PAGE 24

24 Table 2 1. Demographic i nformation Age 35.8 10.9 years Education 12.9 2.1 years IQ 92.6 16.3 Duration of epilepsy 2 2. 3 1 1 .6 years Figure 2 1 Examples of connection types from Sulcal Classification Rating Protocol: Anterior Temporobasal Sulci Type 1 shows a connection between the yellow rhinal sulcus and the turquoise collateral sulcus in the absence of a connection with the red occipitotemporal sulcus. Type 2 shows a connection with the orange collateral sulcus and the red o ccipitotemporal s ulcus in the absence of a connection with the turquoise rhinal sulcus. Type 3 shows a connection between the yellow rhinal sulcus and the red occipitotemporal sulcus in the absence of a connection with the turquoise collateral sulcus. Type 4 shows an absen ce of connection between any of the three anterior temporobasal sulci.

PAGE 25

25 CHAPTER 3 RESULTS Prediction 1 Groups were divided by presence versus absence of a collateral rhinal connection. Due to (1) a positively skewed and leptokurtic distribution of age of onset for both right hemisphere groups and for the individuals without a collateral rhinal connection in the left hemisphere and (2) a platykurtic distribution in individuals with a collateral rhinal connection in the left hemisphere nonparametric rank su m analysis was used. Interrater reliability for left hemisphere ratings was .76 while kappa was .68 for right hemisphere ratings. There were 28 (36%) individuals with a collateral rhinal connection in the left hemi sphere versus 50 without and 3 6 (46%) with this connection in the right hemisphere versus 43 without. There were no significant differences in education, F ull S cale IQ (Wechsler Adult Intelligence Scale III) or duration of epilepsy between those with and without a left or right hemisphere col lateral rhinal connection (all p > .05). However, individuals with a collateral rhinal connection in their right hemisphere had a significantly older age (38.5 + 9. 5 years) than those without a connection (32.6 + 11.8 years) in the right hemisphere [ t (77 ) = 2.45 p = 02 ] Results indicated a significantly younger median age of epilepsy onset for individuals with a collateral rhinal connection in the right hemisphere (99 months; 8 years 3 months) compared to those without (180 months; 15 years), ( Z = 1.800 p 2 = .042). This relationship was not significant in the left hemisphere ( p = .190). Prediction 2 To test the prediction that presence of a collateral rhinal connection would be associated with a family history of neurologic disease, Pearson c hi squares were used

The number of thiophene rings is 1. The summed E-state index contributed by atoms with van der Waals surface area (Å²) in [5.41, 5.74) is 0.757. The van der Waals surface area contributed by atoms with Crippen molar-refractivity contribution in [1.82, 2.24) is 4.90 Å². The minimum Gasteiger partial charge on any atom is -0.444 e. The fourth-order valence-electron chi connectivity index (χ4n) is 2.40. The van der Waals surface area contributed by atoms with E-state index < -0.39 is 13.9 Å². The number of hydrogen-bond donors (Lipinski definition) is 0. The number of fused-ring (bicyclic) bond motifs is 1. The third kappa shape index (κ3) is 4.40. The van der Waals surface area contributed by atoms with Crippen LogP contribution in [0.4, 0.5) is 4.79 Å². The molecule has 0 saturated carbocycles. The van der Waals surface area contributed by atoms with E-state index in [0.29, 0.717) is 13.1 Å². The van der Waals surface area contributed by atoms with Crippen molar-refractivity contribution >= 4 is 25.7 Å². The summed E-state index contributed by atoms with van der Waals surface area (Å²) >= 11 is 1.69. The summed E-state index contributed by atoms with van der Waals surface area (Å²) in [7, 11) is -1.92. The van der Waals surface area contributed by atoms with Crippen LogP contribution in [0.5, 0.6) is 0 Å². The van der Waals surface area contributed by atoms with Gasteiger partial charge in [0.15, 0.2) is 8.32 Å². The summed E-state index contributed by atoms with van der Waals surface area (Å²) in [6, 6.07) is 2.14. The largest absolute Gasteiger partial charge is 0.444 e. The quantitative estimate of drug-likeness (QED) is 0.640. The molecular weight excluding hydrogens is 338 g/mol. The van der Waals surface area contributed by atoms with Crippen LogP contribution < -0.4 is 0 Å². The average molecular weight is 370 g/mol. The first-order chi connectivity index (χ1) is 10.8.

PAGE 26

26 A chi square of the presence/absence of right hemisphere collateral rhinal connection versus presence/absence of a family history of neurologic disorders revealed a chi square of .521 with a 1 p = .319. A chi square of the presence/absence of left hemisphere collateral rhinal connection versus presence/absence of a family history of neurologic disorders revealed a chi square of .671 with a 1 p = .287. The analysis was then restricted to a family history of epilepsy. A chi square divided by presence/absence of right hemisphere collateral rhinal connection versus 1 square of left hemisphere collateral rhinal sided Prediction 3 Chi square was also used to test the prediction that collateral rhinal connection wou ld be associated with the presence of early adverse environmental events. A chi square analysis of presence/absence of right hemisphere collateral rhinal connection versus presence/absence of an adverse environmental event revealed no significance 2 = 6 91 1 p = .2 78 ). A chi square of left hemisphere collateral rhinal connection and adverse environmental events 2 = 1 479 1 p = .167 ). Prediction 4 To test the prediction that individuals with a collateral rhinal connection would perform more poorly on a test of item memory than individuals without a coll ateral rhinal connection but would perform equally as well on a test of spatial memory separate

PAGE 27